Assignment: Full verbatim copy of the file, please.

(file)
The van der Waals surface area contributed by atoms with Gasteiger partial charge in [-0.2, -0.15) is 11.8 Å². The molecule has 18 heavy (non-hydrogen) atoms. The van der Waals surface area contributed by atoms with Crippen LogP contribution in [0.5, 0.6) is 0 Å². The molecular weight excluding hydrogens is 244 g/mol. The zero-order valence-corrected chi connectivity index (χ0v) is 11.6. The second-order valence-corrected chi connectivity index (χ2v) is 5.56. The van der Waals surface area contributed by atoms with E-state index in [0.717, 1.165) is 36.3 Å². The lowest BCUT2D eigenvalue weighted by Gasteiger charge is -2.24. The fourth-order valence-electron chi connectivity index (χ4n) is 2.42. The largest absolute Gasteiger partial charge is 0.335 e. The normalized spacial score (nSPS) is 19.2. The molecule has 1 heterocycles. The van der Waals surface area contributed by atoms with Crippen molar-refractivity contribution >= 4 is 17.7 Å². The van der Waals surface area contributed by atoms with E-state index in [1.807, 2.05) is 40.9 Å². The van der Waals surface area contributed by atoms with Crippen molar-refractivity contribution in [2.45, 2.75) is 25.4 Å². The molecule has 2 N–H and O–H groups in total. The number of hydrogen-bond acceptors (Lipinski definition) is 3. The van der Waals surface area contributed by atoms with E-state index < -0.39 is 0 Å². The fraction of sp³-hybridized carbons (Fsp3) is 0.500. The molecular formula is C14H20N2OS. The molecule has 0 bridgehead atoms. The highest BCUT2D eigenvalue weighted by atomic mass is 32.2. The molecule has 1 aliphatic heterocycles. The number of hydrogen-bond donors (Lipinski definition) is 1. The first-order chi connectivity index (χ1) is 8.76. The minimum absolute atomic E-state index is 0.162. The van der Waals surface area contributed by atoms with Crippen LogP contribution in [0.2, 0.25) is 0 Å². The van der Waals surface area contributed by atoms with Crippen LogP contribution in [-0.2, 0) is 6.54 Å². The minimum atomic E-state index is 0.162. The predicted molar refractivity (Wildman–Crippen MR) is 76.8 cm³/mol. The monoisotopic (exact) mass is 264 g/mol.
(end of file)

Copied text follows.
The van der Waals surface area contributed by atoms with Gasteiger partial charge in [-0.2, -0.15) is 11.8 Å². The molecule has 18 heavy (non-hydrogen) atoms. The van der Waals surface area contributed by atoms with Crippen LogP contribution in [0.5, 0.6) is 0 Å². The molecular weight excluding hydrogens is 244 g/mol. The zero-order valence-corrected chi connectivity index (χ0v) is 11.6. The second-order valence-corrected chi connectivity index (χ2v) is 5.56. The van der Waals surface area contributed by atoms with E-state index in [0.717, 1.165) is 36.3 Å². The lowest BCUT2D eigenvalue weighted by Gasteiger charge is -2.24. The fourth-order valence-electron chi connectivity index (χ4n) is 2.42. The largest absolute Gasteiger partial charge is 0.335 e. The normalized spacial score (nSPS) is 19.2. The molecule has 1 heterocycles. The van der Waals surface area contributed by atoms with Crippen molar-refractivity contribution >= 4 is 17.7 Å². The van der Waals surface area contributed by atoms with E-state index in [1.807, 2.05) is 40.9 Å². The van der Waals surface area contributed by atoms with Crippen molar-refractivity contribution in [2.45, 2.75) is 25.4 Å². The molecule has 2 N–H and O–H groups in total. The number of hydrogen-bond acceptors (Lipinski definition) is 3. The van der Waals surface area contributed by atoms with E-state index < -0.39 is 0 Å². The fraction of sp³-hybridized carbons (Fsp3) is 0.500. The molecular formula is C14H20N2OS. The molecule has 0 bridgehead atoms. The highest BCUT2D eigenvalue weighted by atomic mass is 32.2. The molecule has 1 aliphatic heterocycles. The number of hydrogen-bond donors (Lipinski definition) is 1. The first-order chi connectivity index (χ1) is 8.76. The minimum absolute atomic E-state index is 0.162. The van der Waals surface area contributed by atoms with Crippen LogP contribution in [0.2, 0.25) is 0 Å². The van der Waals surface area contributed by atoms with Crippen LogP contribution in [-0.2, 0) is 6.54 Å². The minimum atomic E-state index is 0.162. The predicted molar refractivity (Wildman–Crippen MR) is 76.8 cm³/mol. The monoisotopic (exact) mass is 264 g/mol.